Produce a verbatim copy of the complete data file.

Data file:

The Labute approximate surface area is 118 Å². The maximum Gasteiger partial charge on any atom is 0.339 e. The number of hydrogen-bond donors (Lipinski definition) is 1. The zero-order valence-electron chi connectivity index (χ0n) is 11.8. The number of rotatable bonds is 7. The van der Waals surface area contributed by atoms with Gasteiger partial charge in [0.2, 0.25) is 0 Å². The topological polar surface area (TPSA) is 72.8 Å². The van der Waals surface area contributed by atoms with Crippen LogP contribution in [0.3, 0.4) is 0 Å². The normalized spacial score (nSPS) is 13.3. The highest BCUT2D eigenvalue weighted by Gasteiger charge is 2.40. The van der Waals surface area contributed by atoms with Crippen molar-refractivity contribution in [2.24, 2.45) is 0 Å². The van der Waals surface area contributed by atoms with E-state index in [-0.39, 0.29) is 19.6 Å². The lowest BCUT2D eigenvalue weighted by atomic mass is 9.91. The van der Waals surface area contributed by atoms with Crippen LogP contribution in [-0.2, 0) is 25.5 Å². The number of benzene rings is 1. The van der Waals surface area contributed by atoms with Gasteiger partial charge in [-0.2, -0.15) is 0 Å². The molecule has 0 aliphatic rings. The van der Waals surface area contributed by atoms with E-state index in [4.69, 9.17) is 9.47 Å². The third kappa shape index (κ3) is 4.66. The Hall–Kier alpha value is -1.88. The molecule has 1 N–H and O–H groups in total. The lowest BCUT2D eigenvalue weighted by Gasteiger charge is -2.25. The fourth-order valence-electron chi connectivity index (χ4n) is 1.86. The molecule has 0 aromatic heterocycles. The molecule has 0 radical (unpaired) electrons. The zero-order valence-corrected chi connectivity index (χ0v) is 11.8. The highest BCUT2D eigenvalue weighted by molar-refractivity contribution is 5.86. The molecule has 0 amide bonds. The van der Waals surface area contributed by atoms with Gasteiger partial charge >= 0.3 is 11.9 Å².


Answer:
The Labute approximate surface area is 118 Å². The maximum Gasteiger partial charge on any atom is 0.339 e. The number of hydrogen-bond donors (Lipinski definition) is 1. The zero-order valence-electron chi connectivity index (χ0n) is 11.8. The number of rotatable bonds is 7. The van der Waals surface area contributed by atoms with Gasteiger partial charge in [0.2, 0.25) is 0 Å². The topological polar surface area (TPSA) is 72.8 Å². The van der Waals surface area contributed by atoms with Crippen LogP contribution in [0.3, 0.4) is 0 Å². The normalized spacial score (nSPS) is 13.3. The highest BCUT2D eigenvalue weighted by Gasteiger charge is 2.40. The van der Waals surface area contributed by atoms with Crippen molar-refractivity contribution in [2.24, 2.45) is 0 Å². The van der Waals surface area contributed by atoms with E-state index in [-0.39, 0.29) is 19.6 Å². The lowest BCUT2D eigenvalue weighted by atomic mass is 9.91. The van der Waals surface area contributed by atoms with Crippen LogP contribution in [-0.2, 0) is 25.5 Å². The number of benzene rings is 1. The van der Waals surface area contributed by atoms with Gasteiger partial charge in [-0.2, -0.15) is 0 Å². The molecule has 0 aliphatic rings. The van der Waals surface area contributed by atoms with E-state index in [4.69, 9.17) is 9.47 Å². The third kappa shape index (κ3) is 4.66. The Hall–Kier alpha value is -1.88. The molecule has 1 N–H and O–H groups in total. The lowest BCUT2D eigenvalue weighted by Gasteiger charge is -2.25. The fourth-order valence-electron chi connectivity index (χ4n) is 1.86. The molecule has 0 aromatic heterocycles. The molecule has 0 radical (unpaired) electrons. The zero-order valence-corrected chi connectivity index (χ0v) is 11.8. The highest BCUT2D eigenvalue weighted by molar-refractivity contribution is 5.86. The molecule has 0 amide bonds. The van der Waals surface area contributed by atoms with Gasteiger partial charge >= 0.3 is 11.9 Å².